U.S. Bancorp ended a year of record financial results with its foot off the gas, announcing Wednesday a marginal jump in net profit and reduced pace of revenue growth in the fourth quarter.

The Minneapolis banking company, the nation's fifth largest, continued to outpace most of its peers in loan growth. And executives were upbeat about the 2017 economic outlook and prospect that regulatory expenses would ease.

"We think 2017 is an inflection year in the sense that the company and industry will start to see stronger economic growth and some movement up in interest rates and the positive things that come with that," said Chief Financial Officer Terry Dolan.

The company said it earned $1.48 billion during the last three months of 2016, flat with a year ago. A change was visible on a per-share basis as its profit was 82 cents a share, up from 80 cents a year ago.

Revenue rose 4.3 percent to $5.4 billion, led by a 4.6 percent jump in interest income.

The company announced the results a day after revealing that it would complete its leadership transition in April, with Richard Davis ending a decade as chief executive and handing the baton to Andy Cecere, a longtime executive who has been chief operating officer for the last two years.

In a statement accompanying the results, Davis praised U.S. Bank employees for producing a record $5.9 billion profit for 2016. "As importantly, the fundamental elements of our core business are solid and we are well positioned for growth as we enter 2017," he said.

Average total loans at U.S. Bank grew 1.1 percent in the last three months of the year from the third quarter. They were up 6.2 percent from the fourth quarter of 2015, among the fastest growth of the major banks to have announced so far.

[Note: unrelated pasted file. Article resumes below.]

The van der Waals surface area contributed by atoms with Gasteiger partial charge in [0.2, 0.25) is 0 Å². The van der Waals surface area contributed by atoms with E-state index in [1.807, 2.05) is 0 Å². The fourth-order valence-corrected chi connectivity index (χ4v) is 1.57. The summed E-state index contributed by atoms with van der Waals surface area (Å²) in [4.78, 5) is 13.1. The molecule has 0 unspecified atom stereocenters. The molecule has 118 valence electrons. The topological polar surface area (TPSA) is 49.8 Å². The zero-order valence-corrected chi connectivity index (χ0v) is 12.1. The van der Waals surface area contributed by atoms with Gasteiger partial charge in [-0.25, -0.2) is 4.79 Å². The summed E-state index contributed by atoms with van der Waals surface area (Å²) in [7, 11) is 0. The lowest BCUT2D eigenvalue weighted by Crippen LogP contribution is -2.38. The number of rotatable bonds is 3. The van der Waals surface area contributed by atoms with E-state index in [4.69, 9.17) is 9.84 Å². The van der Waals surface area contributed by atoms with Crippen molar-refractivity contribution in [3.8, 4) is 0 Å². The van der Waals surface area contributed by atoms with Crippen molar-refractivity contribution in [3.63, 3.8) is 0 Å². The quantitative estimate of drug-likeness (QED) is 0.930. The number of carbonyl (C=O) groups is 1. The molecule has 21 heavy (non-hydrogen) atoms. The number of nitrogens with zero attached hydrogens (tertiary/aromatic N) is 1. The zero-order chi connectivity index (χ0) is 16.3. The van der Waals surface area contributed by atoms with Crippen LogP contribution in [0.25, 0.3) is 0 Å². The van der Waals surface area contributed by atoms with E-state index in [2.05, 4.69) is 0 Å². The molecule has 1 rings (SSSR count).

The greatest activity was in the company's commercial loan business. The company's credit card and retail leasing also showed sizable gains, though from smaller bases.

U.S. Bank's net interest margin, the difference between interest income and the amount of interest paid to depositors, fell 8 basis points to 2.98 percent from a year earlier. Its return on equity was 13.4 percent.

The company's noninterest expenses rose nearly 7 percent chiefly because of higher compensation and spending on professional services and marketing. The company cited spending on compliance programs for a portion of that increase, but Dolan said those costs will level out this year.

For the full year, U.S. Bank earned $3.24 a share, up 2.5 percent from last year and a record for the firm. Full-year revenue grew 4.9 percent and interest income grew 4.8 percent.

U.S. Bancorp shares were little changed Wednesday, closing at $50.56, up 25 cents.